Royalty benchmarking reports

The most appropriate methodology for determining a reasonable royalty rate is that which leaves the least number of questions unanswered. Unfortunately, databases such as give insufficient information about the licensee to pass a thorough inquiry wholly intact. For example:

  • What is the profit before interest and tax (PBIT) of the licensee and the division in which the intellectual property (IP) is used?
  • Does the IP result in the licensee adding a premium to the price of goods manufactured using the IP?
  • What other IP does the licensee own and use?
  • What other royalties are payable by the licensee?
  • What is the net tangible asset value of the licensee?
  • What were the relative bargaining strengths of the parties?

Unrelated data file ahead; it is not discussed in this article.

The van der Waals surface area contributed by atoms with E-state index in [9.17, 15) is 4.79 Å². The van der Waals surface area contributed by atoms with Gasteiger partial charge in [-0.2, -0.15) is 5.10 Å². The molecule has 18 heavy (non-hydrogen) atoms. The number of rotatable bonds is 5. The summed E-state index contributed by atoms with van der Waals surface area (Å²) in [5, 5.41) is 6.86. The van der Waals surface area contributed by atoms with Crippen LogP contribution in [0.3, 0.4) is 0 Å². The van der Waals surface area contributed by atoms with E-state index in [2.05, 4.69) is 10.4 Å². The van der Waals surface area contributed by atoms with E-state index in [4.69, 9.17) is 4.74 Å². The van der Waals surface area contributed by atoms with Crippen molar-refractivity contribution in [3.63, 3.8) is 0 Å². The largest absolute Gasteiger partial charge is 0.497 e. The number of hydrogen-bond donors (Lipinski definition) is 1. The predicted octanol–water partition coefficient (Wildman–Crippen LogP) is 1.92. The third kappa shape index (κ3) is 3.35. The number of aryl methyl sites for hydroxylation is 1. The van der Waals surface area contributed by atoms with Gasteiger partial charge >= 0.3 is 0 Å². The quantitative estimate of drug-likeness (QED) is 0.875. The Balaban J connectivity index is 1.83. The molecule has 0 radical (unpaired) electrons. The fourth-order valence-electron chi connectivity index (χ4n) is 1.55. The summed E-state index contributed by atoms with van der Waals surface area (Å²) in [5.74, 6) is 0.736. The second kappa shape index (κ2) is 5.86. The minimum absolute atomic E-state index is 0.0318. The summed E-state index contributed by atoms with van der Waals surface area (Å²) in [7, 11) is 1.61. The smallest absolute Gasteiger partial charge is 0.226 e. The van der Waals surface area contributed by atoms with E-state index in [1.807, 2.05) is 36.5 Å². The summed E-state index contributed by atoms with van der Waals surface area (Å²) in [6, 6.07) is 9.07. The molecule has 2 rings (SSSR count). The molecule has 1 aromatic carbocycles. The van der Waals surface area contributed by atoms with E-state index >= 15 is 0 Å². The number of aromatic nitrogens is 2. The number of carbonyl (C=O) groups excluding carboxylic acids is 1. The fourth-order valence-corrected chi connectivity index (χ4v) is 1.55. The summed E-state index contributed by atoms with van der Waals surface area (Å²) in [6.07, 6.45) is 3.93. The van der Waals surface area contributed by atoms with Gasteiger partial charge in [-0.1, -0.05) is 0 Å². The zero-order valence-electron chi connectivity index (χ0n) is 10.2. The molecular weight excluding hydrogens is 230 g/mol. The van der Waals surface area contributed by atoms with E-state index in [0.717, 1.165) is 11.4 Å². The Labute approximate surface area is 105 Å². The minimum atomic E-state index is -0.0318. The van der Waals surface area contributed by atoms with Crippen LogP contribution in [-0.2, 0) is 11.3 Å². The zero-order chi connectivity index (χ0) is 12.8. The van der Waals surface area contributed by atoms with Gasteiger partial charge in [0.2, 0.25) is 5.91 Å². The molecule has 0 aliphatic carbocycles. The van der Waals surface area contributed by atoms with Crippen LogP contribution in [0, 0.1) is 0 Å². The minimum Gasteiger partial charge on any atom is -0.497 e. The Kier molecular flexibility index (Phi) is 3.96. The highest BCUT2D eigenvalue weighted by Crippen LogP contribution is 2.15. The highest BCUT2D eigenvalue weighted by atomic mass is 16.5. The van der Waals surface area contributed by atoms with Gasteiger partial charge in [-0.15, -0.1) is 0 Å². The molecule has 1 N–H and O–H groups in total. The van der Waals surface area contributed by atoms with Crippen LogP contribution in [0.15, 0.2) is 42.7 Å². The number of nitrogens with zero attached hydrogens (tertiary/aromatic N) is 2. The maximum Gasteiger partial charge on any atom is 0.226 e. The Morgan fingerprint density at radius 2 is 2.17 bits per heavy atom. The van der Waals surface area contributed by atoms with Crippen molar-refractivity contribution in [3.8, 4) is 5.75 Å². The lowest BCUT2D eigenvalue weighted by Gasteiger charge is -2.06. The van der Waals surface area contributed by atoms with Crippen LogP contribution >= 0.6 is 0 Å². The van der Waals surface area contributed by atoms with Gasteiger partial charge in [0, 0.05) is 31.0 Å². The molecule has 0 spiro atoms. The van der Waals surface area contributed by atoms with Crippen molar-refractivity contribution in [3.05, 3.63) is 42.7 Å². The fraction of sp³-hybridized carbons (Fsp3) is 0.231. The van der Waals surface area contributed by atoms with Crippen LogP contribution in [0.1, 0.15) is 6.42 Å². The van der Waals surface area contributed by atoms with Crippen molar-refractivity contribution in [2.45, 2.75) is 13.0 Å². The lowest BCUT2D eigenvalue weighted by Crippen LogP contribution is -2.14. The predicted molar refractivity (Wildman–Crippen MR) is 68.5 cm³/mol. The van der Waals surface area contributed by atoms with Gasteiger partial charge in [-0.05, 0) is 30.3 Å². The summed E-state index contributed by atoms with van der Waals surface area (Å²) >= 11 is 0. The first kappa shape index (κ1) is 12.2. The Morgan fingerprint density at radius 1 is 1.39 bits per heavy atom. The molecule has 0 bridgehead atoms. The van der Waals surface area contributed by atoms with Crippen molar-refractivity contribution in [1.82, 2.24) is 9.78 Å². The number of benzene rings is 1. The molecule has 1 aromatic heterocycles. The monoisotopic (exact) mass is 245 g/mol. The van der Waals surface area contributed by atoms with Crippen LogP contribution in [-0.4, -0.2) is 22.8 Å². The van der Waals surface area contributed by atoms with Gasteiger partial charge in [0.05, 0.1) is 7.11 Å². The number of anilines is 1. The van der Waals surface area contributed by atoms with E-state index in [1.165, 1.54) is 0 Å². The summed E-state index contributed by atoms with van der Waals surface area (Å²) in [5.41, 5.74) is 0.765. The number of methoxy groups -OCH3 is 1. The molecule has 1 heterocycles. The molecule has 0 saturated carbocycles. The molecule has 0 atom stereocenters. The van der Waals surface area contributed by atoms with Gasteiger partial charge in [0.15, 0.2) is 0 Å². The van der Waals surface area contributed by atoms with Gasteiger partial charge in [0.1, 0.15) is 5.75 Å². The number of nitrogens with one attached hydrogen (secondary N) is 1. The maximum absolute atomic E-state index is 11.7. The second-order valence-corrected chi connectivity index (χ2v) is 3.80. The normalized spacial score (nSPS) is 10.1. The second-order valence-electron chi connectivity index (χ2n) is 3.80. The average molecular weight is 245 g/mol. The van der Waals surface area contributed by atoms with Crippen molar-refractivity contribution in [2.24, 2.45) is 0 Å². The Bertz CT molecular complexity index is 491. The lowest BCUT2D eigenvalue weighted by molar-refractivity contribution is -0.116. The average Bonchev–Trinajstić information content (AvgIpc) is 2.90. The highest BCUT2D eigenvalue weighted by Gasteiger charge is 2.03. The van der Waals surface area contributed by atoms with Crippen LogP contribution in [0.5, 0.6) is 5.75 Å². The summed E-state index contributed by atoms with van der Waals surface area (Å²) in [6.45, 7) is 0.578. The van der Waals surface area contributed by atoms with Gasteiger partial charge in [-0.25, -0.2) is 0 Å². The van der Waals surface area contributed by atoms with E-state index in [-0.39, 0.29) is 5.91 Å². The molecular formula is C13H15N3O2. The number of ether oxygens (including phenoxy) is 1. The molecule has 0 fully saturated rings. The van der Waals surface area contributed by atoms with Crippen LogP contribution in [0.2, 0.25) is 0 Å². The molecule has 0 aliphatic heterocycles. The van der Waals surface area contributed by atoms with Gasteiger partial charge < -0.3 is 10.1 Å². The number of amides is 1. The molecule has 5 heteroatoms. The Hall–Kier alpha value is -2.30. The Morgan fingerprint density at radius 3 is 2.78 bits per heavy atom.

• Was alternative IP available to the licensee, and at what cost?
  • To what degree is the IP a driver of sales/profits of the licensee?
  • Does the IP represent a relatively strong arsenal of assets?
  • Does IP grant the user protection from competition?
  • Is the IP valid and enforceable?

Accordingly, despite the OECD and IRS’ apparent support of this methodology, benchmarking reports are seldom an appropriate method for determining a reasonable royalty. In my opinion, benchmarking reports should always be used in conjunction with a determination of royalty rates using first principles. Put another way: they should be used in support of a royalty rate and not as its foundation stone.

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